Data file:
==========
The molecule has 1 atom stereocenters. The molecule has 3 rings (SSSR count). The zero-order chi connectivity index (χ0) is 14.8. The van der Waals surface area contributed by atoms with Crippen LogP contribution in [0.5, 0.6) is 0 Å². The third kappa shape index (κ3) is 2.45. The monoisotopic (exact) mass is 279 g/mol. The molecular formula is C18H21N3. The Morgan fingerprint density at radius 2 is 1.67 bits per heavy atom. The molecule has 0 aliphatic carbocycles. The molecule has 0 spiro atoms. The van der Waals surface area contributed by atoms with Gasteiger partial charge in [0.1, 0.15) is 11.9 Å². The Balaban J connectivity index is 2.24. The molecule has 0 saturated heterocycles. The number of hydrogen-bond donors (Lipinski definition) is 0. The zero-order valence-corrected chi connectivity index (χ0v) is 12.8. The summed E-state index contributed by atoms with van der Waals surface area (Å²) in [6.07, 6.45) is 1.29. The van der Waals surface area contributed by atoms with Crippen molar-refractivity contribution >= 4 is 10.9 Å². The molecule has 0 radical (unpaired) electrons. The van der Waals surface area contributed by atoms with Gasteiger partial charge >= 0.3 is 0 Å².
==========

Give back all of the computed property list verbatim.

The molecule has 1 atom stereocenters. The molecule has 3 rings (SSSR count). The zero-order chi connectivity index (χ0) is 14.8. The van der Waals surface area contributed by atoms with Crippen LogP contribution in [0.5, 0.6) is 0 Å². The third kappa shape index (κ3) is 2.45. The monoisotopic (exact) mass is 279 g/mol. The molecular formula is C18H21N3. The Morgan fingerprint density at radius 2 is 1.67 bits per heavy atom. The molecule has 0 aliphatic carbocycles. The molecule has 0 spiro atoms. The van der Waals surface area contributed by atoms with Gasteiger partial charge in [0.1, 0.15) is 11.9 Å². The Balaban J connectivity index is 2.24. The molecule has 0 saturated heterocycles. The number of hydrogen-bond donors (Lipinski definition) is 0. The zero-order valence-corrected chi connectivity index (χ0v) is 12.8. The summed E-state index contributed by atoms with van der Waals surface area (Å²) in [6.07, 6.45) is 1.29. The van der Waals surface area contributed by atoms with Crippen molar-refractivity contribution >= 4 is 10.9 Å². The molecule has 0 radical (unpaired) electrons. The van der Waals surface area contributed by atoms with Gasteiger partial charge >= 0.3 is 0 Å².